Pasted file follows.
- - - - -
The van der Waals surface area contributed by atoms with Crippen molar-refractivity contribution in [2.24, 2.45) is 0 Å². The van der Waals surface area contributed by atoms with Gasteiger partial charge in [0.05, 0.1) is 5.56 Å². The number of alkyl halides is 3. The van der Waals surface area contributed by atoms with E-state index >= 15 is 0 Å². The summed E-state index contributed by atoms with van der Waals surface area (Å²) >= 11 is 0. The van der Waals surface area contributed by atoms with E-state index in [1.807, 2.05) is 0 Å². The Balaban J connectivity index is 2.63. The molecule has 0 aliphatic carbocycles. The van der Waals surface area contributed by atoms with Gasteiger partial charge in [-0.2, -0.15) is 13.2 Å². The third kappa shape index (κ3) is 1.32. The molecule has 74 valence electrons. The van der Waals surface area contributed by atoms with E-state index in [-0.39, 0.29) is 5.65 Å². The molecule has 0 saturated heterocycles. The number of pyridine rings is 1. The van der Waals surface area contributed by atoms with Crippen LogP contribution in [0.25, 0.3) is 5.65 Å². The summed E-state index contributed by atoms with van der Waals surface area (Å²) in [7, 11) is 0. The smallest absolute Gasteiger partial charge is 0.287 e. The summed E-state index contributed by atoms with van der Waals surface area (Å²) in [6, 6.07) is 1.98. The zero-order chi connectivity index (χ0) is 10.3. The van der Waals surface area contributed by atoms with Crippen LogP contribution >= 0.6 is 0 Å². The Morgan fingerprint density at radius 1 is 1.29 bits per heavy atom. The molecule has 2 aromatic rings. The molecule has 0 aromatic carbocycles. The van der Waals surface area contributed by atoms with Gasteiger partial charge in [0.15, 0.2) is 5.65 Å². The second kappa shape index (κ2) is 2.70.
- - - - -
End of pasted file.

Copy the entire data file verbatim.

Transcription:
The van der Waals surface area contributed by atoms with Crippen molar-refractivity contribution in [2.24, 2.45) is 0 Å². The van der Waals surface area contributed by atoms with Gasteiger partial charge in [0.05, 0.1) is 5.56 Å². The number of alkyl halides is 3. The van der Waals surface area contributed by atoms with E-state index >= 15 is 0 Å². The summed E-state index contributed by atoms with van der Waals surface area (Å²) >= 11 is 0. The van der Waals surface area contributed by atoms with E-state index in [1.807, 2.05) is 0 Å². The Balaban J connectivity index is 2.63. The molecule has 0 aliphatic carbocycles. The van der Waals surface area contributed by atoms with Gasteiger partial charge in [-0.2, -0.15) is 13.2 Å². The third kappa shape index (κ3) is 1.32. The molecule has 74 valence electrons. The van der Waals surface area contributed by atoms with E-state index in [-0.39, 0.29) is 5.65 Å². The molecule has 0 saturated heterocycles. The number of pyridine rings is 1. The van der Waals surface area contributed by atoms with Crippen LogP contribution in [0.25, 0.3) is 5.65 Å². The summed E-state index contributed by atoms with van der Waals surface area (Å²) in [7, 11) is 0. The smallest absolute Gasteiger partial charge is 0.287 e. The summed E-state index contributed by atoms with van der Waals surface area (Å²) in [6, 6.07) is 1.98. The zero-order chi connectivity index (χ0) is 10.3. The van der Waals surface area contributed by atoms with Crippen LogP contribution >= 0.6 is 0 Å². The Morgan fingerprint density at radius 1 is 1.29 bits per heavy atom. The molecule has 2 aromatic rings. The molecule has 0 aromatic carbocycles. The van der Waals surface area contributed by atoms with Gasteiger partial charge in [0.15, 0.2) is 5.65 Å². The second kappa shape index (κ2) is 2.70.